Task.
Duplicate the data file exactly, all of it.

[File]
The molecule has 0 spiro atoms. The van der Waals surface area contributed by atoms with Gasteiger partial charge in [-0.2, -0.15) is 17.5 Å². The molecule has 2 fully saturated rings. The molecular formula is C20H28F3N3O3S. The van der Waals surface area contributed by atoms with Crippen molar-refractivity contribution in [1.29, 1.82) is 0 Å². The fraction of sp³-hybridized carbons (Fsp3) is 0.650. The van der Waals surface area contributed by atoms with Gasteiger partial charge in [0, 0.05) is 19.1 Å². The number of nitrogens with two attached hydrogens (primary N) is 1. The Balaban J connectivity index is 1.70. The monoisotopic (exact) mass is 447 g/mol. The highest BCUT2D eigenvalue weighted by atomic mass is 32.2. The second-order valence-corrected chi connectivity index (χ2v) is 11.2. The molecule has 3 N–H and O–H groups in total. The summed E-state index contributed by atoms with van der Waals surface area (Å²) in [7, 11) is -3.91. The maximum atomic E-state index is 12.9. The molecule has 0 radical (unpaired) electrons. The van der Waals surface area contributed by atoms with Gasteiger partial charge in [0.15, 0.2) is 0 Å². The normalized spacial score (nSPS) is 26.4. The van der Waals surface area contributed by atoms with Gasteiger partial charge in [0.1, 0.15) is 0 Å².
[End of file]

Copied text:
The molecule has 0 spiro atoms. The van der Waals surface area contributed by atoms with Gasteiger partial charge in [-0.2, -0.15) is 17.5 Å². The molecule has 2 fully saturated rings. The molecular formula is C20H28F3N3O3S. The van der Waals surface area contributed by atoms with Crippen molar-refractivity contribution in [1.29, 1.82) is 0 Å². The fraction of sp³-hybridized carbons (Fsp3) is 0.650. The van der Waals surface area contributed by atoms with Gasteiger partial charge in [0, 0.05) is 19.1 Å². The number of nitrogens with two attached hydrogens (primary N) is 1. The Balaban J connectivity index is 1.70. The monoisotopic (exact) mass is 447 g/mol. The highest BCUT2D eigenvalue weighted by atomic mass is 32.2. The second-order valence-corrected chi connectivity index (χ2v) is 11.2. The molecule has 3 N–H and O–H groups in total. The summed E-state index contributed by atoms with van der Waals surface area (Å²) in [7, 11) is -3.91. The maximum atomic E-state index is 12.9. The molecule has 0 radical (unpaired) electrons. The van der Waals surface area contributed by atoms with Gasteiger partial charge in [0.15, 0.2) is 0 Å². The normalized spacial score (nSPS) is 26.4. The van der Waals surface area contributed by atoms with Gasteiger partial charge in [0.1, 0.15) is 0 Å².